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DEREK HEALEY: Where does tearing up Northern Ireland protocol leave ‘template’ for independent Scotland?

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Nicola Sturgeon described the Northern Ireland protocol as a “template” for how borders could operate in an independent Scotland inside the EU.

But with Boris Johnson now poised to unpick his own work so ministers can override key parts of the agreement, where does that leave the first minister?

An independent Scotland would have to find some way to reach a deal with the rest of the UK if it wants to become an EU member without the need for a hard border.

Ms Sturgeon says she wants a referendum next year but the prime minister’s moves on the other side of the North Channel illustrate just how choppy waters could get.

Prime Minister Boris Johnson with a Mark 3 shoulder launch LML (Lightweight Multiple Launcher) missile system, at Thales weapons manufacturer in Belfast, during his visit to Northern Ireland.

How does the protocol work?

The protocol was agreed as a special arrangement following the Brexit vote because Northern Ireland is the only part of the UK with a land border with an EU country.

Checkpoints remain a deeply sensitive issue but pro-Union parties also do not want Northern Ireland to be treated differently than other parts of the UK.

The agreement means goods can pass freely between Northern Ireland and the Republic of Ireland.

Mary Lou McDonald (centre), speaks to the media alongside Conor Murphy (left) and Michelle O’Neill (right), after their meeting with Prime Minister Boris Johnson at Hillsborough Castle.

Northern Ireland continues to follow EU rules on product standards so checks are carried out when they arrive from the rest of the UK.

Unionist politicians argue it has effectively created a border in the sea.

Where does it leave Nicola Sturgeon?

The problem for Nicola Sturgeon is she appears to have bet the house on the EU and UK Government being able to make it work.

She told the Irish Times last year that the protocol, if there are “easements”, would offer “some template” for a newly independent Scotland trying to navigate EU membership and maintaining free trade with the rest of the UK.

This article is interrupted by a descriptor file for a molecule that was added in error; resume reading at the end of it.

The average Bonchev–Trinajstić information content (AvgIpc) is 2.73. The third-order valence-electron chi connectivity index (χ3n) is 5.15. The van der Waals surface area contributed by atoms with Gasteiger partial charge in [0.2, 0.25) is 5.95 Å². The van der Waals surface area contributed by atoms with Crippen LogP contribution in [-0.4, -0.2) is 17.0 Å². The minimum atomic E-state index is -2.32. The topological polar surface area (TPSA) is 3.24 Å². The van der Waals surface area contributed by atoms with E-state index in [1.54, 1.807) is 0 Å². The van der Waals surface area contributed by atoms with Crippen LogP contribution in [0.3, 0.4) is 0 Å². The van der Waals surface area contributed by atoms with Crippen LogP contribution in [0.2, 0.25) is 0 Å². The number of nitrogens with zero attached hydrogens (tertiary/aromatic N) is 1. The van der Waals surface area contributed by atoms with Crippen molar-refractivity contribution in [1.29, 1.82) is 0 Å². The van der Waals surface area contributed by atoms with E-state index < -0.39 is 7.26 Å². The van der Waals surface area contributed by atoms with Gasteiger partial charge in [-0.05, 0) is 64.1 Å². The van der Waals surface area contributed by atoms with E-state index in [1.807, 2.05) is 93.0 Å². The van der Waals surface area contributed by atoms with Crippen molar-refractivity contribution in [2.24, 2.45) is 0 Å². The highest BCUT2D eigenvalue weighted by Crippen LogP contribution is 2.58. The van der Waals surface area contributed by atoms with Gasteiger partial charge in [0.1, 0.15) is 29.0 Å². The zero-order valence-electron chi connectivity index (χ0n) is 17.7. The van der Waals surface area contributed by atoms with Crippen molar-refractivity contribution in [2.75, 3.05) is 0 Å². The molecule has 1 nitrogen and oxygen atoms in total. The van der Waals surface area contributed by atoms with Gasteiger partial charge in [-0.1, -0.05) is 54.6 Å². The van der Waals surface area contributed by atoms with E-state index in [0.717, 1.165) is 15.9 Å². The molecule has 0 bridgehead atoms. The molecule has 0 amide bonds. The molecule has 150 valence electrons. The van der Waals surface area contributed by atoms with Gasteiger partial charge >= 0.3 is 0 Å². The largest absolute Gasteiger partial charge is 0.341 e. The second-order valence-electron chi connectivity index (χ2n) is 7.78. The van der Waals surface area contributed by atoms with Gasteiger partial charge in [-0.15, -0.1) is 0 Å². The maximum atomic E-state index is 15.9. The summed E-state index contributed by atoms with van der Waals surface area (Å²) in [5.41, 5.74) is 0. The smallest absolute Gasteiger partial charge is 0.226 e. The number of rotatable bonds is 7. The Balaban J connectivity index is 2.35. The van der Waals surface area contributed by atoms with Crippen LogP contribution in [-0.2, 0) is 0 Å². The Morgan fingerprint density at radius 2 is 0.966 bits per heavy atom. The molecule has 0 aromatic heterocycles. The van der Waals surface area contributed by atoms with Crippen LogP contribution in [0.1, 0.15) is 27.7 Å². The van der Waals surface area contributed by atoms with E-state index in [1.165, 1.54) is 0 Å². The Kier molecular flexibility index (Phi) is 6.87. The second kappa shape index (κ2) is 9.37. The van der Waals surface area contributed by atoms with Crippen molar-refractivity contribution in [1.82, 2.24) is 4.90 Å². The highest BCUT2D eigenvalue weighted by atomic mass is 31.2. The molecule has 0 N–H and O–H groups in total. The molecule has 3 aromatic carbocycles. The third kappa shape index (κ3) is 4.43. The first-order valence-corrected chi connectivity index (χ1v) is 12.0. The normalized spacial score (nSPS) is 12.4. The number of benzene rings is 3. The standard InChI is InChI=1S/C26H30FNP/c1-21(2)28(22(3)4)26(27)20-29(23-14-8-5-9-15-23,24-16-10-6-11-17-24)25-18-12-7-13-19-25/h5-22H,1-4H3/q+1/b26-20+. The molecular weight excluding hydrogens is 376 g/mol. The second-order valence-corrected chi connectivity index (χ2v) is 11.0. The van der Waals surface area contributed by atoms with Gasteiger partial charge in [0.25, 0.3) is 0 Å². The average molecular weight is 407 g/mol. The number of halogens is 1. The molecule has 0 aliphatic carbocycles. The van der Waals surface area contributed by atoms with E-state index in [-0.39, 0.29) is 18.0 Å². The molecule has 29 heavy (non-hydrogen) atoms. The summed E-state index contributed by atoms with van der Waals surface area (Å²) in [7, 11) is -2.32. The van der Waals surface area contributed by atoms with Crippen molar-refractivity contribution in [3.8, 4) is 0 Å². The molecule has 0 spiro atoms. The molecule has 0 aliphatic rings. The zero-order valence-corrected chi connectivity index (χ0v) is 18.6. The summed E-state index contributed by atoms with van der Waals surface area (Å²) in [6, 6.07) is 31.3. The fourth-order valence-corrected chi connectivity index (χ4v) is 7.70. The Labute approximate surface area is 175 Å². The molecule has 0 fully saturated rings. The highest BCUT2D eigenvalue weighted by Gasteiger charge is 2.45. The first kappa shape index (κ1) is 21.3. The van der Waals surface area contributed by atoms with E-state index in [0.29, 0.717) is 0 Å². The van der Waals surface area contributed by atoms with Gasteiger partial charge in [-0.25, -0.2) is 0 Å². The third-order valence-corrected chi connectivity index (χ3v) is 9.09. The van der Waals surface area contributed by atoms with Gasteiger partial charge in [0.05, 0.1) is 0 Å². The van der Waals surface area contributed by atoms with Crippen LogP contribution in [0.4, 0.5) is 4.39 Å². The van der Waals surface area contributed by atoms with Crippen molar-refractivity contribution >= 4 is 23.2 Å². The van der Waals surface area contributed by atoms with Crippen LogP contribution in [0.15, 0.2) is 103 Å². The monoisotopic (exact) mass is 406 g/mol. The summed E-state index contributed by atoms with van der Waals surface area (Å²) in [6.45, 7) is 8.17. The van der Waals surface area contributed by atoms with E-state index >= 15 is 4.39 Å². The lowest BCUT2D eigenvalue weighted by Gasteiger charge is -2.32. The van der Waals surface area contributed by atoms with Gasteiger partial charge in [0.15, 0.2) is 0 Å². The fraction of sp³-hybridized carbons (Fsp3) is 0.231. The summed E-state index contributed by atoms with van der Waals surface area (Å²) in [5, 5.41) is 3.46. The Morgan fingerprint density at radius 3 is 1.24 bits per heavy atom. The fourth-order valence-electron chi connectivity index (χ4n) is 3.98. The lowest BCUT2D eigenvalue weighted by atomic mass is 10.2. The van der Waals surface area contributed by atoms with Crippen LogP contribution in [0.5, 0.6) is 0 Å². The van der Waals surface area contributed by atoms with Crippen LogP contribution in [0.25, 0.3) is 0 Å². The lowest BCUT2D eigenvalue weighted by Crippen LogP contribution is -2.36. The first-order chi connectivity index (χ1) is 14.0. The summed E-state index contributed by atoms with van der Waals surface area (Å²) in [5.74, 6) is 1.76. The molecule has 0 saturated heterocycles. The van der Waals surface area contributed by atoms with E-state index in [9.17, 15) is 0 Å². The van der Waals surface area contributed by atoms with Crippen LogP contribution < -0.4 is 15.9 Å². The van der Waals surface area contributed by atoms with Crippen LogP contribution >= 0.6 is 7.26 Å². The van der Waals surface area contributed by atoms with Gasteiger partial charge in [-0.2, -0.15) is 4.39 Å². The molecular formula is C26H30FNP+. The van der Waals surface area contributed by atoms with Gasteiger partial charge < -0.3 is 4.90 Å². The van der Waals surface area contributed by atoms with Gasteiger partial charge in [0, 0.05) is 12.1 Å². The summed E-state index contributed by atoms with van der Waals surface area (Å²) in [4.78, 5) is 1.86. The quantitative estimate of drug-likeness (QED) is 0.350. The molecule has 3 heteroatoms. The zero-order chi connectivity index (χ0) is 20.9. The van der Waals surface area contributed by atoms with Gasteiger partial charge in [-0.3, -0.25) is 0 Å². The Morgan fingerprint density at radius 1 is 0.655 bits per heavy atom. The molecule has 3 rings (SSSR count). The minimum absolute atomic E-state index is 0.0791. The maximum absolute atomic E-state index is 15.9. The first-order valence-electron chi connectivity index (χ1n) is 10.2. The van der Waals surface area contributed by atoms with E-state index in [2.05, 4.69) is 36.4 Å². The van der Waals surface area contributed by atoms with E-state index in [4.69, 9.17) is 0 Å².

First Minister of Scotland Nicola Sturgeon speaks ahead of meeting with members of Congress on Capitol Hill in Washington.

A few days earlier she argued “the government in Westminster is one that says that trade friction can be completely ironed out in Northern Ireland” – so why not Scotland?

On another occasion she said it was an “absolutely false argument” to say a hard border would be needed in Scotland, and anyone who doubts that need only to listen to what Ireland was being told by the UK following the Brexit vote.

The core of her argument is clear: if the UK Government is correct on the protocol working in Northern Ireland, then she must be correct on there being no need for a hard border in Scotland.

The latest position should set alarm bells ringing.

Despite signing up to the protocol, Boris Johnson now says it needs to be “fixed”.

He has been warned his actions could lead to a trade war with the EU.

But the prime minister looks set to push on regardless, his intentions catalysed by a desire to help restore power sharing at Stormont.

‘Shoring up’ bad behaviour

The Democratic Unionist Party has refused to do a deal to restore Stormont until its concerns over the protocol are addressed.

Mr Johnson has been accused of “shoring up” its “bad behaviour” because he desperately needs a win after the partygate scandal – and a restored Stormont and bun fight with the EU would fit the bill nicely.

DUP leader Sir Jeffrey Donaldson (right), leaves Hillsborough Castle with his colleagues Gavin Robinson MP (centre), and Edwin Poots MLA(left), after speaking to the media following their meeting with Prime Minister Boris Johnson.

The prime minister argues the government’s priority is to uphold the Good Friday Agreement and maintain peace in Northern Ireland.

But imagine an independent Scotland facing the same challenges, as a future trading partner of the UK.

Would it really be acceptable to operate on a basis where the country’s most significant market could rip up the rules just six years after an independence vote because of some unforeseen political pressure?

What would that uncertainty do to Scottish businesses, who export three times more to the rest of the UK than to the EU?

Answers won’t just float into view

The situation in Northern Ireland mirrors many of the complexities a newly-independent Scotland would face, and the protocol discussions show answers rarely just come floating into view.

Rejoining the EU remains a key pillar of the SNP’s independence plan but serious gaps remain in explaining how that would affect borders with the rest of the UK.

Nicola Sturgeon’s proposed timetable – which many have said is unlikely to be fulfilled – would mean holding a new referendum sometime in the next 18 months.

The protocol issue shows just how difficult it will be for the first minister to have all her ducks in a row by then.

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